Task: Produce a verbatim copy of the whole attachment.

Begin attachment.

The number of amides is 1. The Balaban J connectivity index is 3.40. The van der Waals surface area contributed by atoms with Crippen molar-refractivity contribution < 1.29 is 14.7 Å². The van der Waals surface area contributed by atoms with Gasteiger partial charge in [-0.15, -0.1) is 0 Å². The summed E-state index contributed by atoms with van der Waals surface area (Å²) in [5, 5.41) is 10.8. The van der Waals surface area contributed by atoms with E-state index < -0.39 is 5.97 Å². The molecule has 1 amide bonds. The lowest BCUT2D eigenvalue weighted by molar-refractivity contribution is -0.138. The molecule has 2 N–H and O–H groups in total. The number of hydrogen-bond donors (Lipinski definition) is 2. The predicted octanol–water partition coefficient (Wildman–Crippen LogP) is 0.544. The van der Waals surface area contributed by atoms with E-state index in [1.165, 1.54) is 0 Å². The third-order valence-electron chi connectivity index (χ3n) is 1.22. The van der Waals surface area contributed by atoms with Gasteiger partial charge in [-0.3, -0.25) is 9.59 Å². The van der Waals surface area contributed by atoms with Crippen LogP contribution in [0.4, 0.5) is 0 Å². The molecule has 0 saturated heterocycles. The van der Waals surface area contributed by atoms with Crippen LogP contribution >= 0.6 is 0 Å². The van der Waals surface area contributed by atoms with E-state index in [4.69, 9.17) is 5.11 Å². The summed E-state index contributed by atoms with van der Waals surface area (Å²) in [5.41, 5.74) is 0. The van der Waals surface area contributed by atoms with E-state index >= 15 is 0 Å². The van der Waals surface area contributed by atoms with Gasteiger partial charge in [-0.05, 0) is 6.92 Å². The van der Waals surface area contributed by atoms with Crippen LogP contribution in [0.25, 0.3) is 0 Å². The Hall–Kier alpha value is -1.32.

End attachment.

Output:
The number of amides is 1. The Balaban J connectivity index is 3.40. The van der Waals surface area contributed by atoms with Crippen molar-refractivity contribution < 1.29 is 14.7 Å². The van der Waals surface area contributed by atoms with Gasteiger partial charge in [-0.15, -0.1) is 0 Å². The summed E-state index contributed by atoms with van der Waals surface area (Å²) in [5, 5.41) is 10.8. The van der Waals surface area contributed by atoms with E-state index < -0.39 is 5.97 Å². The molecule has 1 amide bonds. The lowest BCUT2D eigenvalue weighted by molar-refractivity contribution is -0.138. The molecule has 2 N–H and O–H groups in total. The number of hydrogen-bond donors (Lipinski definition) is 2. The predicted octanol–water partition coefficient (Wildman–Crippen LogP) is 0.544. The van der Waals surface area contributed by atoms with E-state index in [1.165, 1.54) is 0 Å². The third-order valence-electron chi connectivity index (χ3n) is 1.22. The van der Waals surface area contributed by atoms with Gasteiger partial charge in [-0.3, -0.25) is 9.59 Å². The van der Waals surface area contributed by atoms with Crippen LogP contribution in [0.4, 0.5) is 0 Å². The molecule has 0 saturated heterocycles. The van der Waals surface area contributed by atoms with Crippen LogP contribution >= 0.6 is 0 Å². The van der Waals surface area contributed by atoms with E-state index in [4.69, 9.17) is 5.11 Å². The summed E-state index contributed by atoms with van der Waals surface area (Å²) in [5.41, 5.74) is 0. The van der Waals surface area contributed by atoms with E-state index >= 15 is 0 Å². The van der Waals surface area contributed by atoms with Gasteiger partial charge in [-0.05, 0) is 6.92 Å². The van der Waals surface area contributed by atoms with Crippen LogP contribution in [0.25, 0.3) is 0 Å². The Hall–Kier alpha value is -1.32.